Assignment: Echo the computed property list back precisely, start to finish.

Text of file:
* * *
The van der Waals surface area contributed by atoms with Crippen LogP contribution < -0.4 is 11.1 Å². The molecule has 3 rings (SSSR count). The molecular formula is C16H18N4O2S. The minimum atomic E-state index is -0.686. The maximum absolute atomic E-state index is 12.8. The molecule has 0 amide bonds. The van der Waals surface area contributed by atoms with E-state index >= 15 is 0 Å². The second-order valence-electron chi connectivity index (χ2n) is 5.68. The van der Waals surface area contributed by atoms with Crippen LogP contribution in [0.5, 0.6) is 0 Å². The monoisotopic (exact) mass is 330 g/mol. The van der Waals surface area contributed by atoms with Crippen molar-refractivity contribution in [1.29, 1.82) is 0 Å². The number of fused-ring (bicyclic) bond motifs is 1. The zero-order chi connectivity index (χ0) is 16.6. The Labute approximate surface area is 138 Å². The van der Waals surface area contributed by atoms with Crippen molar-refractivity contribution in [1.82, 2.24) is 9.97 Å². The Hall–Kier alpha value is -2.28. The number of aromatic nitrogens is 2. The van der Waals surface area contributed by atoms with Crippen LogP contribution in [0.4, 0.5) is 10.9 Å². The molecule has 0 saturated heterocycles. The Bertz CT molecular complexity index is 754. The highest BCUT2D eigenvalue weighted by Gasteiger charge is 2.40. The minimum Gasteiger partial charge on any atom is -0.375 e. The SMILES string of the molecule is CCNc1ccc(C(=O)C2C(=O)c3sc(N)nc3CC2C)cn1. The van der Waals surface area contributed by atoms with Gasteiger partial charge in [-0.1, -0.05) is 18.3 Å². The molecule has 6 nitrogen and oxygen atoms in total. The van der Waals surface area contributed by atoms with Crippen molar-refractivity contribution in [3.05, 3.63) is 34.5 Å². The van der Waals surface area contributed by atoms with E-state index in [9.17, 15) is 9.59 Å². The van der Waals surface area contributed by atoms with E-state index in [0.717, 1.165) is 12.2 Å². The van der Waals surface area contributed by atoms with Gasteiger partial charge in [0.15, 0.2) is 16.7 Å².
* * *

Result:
The van der Waals surface area contributed by atoms with Crippen LogP contribution < -0.4 is 11.1 Å². The molecule has 3 rings (SSSR count). The molecular formula is C16H18N4O2S. The minimum atomic E-state index is -0.686. The maximum absolute atomic E-state index is 12.8. The molecule has 0 amide bonds. The van der Waals surface area contributed by atoms with E-state index >= 15 is 0 Å². The second-order valence-electron chi connectivity index (χ2n) is 5.68. The van der Waals surface area contributed by atoms with Crippen LogP contribution in [0.5, 0.6) is 0 Å². The monoisotopic (exact) mass is 330 g/mol. The van der Waals surface area contributed by atoms with Crippen molar-refractivity contribution in [1.29, 1.82) is 0 Å². The number of fused-ring (bicyclic) bond motifs is 1. The zero-order chi connectivity index (χ0) is 16.6. The Labute approximate surface area is 138 Å². The van der Waals surface area contributed by atoms with Crippen molar-refractivity contribution in [1.82, 2.24) is 9.97 Å². The Hall–Kier alpha value is -2.28. The number of aromatic nitrogens is 2. The van der Waals surface area contributed by atoms with Crippen LogP contribution in [0.4, 0.5) is 10.9 Å². The molecule has 0 saturated heterocycles. The Bertz CT molecular complexity index is 754. The highest BCUT2D eigenvalue weighted by Gasteiger charge is 2.40. The minimum Gasteiger partial charge on any atom is -0.375 e. The SMILES string of the molecule is CCNc1ccc(C(=O)C2C(=O)c3sc(N)nc3CC2C)cn1. The van der Waals surface area contributed by atoms with Gasteiger partial charge in [-0.1, -0.05) is 18.3 Å². The molecule has 6 nitrogen and oxygen atoms in total. The van der Waals surface area contributed by atoms with Crippen molar-refractivity contribution in [3.05, 3.63) is 34.5 Å². The van der Waals surface area contributed by atoms with E-state index in [9.17, 15) is 9.59 Å². The van der Waals surface area contributed by atoms with E-state index in [0.717, 1.165) is 12.2 Å². The van der Waals surface area contributed by atoms with Gasteiger partial charge in [0.15, 0.2) is 16.7 Å².